You must comply with all the Act’s requirements, including, but not limited to: registration and listing (21 CFR Part 807); labeling (21 CFR Part 801); medical device reporting (reporting of medical device-related adverse events) (21 CFR 803) for devices or postmarketing safety reporting (21 CFR 4, Subpart B) for combination products (see https://www.fda.gov/CombinationProducts/GuidanceRegulatoryInformation/ucm597488.htm); good manufacturing practice requirements as set forth in the quality systems (QS) regulation (21 CFR Part 820) for devices or current good manufacturing practices (21 CFR 4, Subpart A) for combination products; and, if applicable, the electronic product radiation control provisions (Sections 531-542 of the Act); 21 CFR 1000-1050.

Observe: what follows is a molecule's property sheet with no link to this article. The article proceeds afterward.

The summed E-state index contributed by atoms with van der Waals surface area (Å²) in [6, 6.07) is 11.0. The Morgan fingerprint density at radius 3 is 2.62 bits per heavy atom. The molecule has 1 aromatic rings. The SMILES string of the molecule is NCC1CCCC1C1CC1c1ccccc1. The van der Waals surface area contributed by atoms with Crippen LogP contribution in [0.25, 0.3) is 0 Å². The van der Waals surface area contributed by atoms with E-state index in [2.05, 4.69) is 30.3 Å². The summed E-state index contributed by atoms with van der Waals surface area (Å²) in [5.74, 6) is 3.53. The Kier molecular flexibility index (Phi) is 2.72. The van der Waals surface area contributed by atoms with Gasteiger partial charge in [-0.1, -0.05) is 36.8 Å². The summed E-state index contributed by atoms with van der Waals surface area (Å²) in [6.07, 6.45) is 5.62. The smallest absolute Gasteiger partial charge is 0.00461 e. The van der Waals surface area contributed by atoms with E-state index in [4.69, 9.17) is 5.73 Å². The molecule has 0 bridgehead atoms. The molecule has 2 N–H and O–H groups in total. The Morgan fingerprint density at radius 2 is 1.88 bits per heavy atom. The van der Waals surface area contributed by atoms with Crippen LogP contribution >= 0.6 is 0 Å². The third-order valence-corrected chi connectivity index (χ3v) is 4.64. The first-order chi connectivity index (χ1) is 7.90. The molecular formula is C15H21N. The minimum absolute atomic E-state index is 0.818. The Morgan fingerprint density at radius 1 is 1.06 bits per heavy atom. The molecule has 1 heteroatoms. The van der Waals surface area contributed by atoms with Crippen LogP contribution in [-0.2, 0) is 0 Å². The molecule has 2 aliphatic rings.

As noted in the second excerpt, the designation of a product as a combination product imposes additional regulatory requirements over those products regulated strictly as medical devices (see our previous blog posts here and here). Therefore, it is something manufacturers want to be aware of to ensure compliance with all applicable regulations.  For this reason, FDA’s identification of combination product clearances is a helpful improvement.